Current and Past Programs
The National History Center’s Congressional Briefings are designed to provide historical context and perspective on current issues for policy makers and members of their staff. The speakers reflect upon historical events and developments that have influenced the evolution of current policies and provide knowledge pertinent to the consideration of policy alternatives.
The International Seminars on Decolonization, which are sponsored by the National History Center, the American Historical Association, and the John W. Kluge Center of the Library of Congress, are generously supported by the Andrew W. Mellon Foundation. They bring together young historians from the United States and abroad to Washington, DC to study and discuss the history of decolonization in the 20th-century. The seminar takes place in July-August each year, with applications due in November of the previous year.
Sponsored jointly by the National History Center and the Woodrow Wilson International Center for Scholars, the Washington History Seminar meets each week, January to May and September to December, on Monday afternoons at 4 o’clock at the Wilson Center. It aims to facilitate understanding of contemporary affairs in light of historical knowledge of all times and all places and from a variety of perspectives. For the latest schedule, please click on Spring 2012 Schedule. For more information on past speakers, topics, and videos, please click on Washington History Seminar Schedule.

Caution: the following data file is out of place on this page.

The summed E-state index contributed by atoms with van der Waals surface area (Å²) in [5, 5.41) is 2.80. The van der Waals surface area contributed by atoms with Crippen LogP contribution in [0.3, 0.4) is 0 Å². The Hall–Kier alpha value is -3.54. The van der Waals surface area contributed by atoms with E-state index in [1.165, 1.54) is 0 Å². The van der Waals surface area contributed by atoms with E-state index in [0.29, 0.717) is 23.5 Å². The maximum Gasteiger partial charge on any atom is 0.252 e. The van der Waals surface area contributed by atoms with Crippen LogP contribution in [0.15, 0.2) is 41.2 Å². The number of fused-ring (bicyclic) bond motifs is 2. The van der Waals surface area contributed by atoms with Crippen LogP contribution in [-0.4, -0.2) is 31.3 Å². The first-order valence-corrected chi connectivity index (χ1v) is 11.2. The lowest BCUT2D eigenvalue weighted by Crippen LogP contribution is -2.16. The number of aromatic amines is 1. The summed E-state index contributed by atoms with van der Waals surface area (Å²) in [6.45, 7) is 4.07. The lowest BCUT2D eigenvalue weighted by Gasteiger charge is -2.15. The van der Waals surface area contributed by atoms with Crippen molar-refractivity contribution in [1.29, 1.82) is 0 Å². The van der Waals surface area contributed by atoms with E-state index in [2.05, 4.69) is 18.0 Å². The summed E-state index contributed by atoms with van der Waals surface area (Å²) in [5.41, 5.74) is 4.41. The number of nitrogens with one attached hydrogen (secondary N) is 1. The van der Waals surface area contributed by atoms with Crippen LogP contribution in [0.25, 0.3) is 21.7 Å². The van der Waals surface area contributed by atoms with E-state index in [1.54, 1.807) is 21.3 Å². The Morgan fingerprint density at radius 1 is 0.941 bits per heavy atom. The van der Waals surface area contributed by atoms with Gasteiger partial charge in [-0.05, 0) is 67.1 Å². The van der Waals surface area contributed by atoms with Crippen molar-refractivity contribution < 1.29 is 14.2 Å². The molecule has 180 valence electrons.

National History Center events, including sessions at the American Historical Association annual meetings and more.
The National History Center’s newsletters and Reinterpreting History book series published by the Oxford University Press.
The National History Center has entered into a partnership with the Council on Foreign Relations for a series of lectures. Periodically, a historian addresses an audience on a foreign relations topic from the perspective of history.
The National History Center works with foundations and partners to assess history education throughout the nation, particularly in light of new research on history teaching and learning as well as comparisons with similar history teaching reform efforts abroad. The Center is also a partner with the National History Education Clearinghouse.
Entering into a partnership with New Books In History, the National History Center links to interviews of historians discussing their latest research and writing.
Videos and Audiocasts from National History Center events.
The National History Center, with generous funding from the National Endowment for the Humanities, brings 25 two- and four-year college teachers to Washington, DC to participate in a four-week long institute held at the Library of Congress.
The National History Center sponsors workshops for the profession on a variety of topics and issues.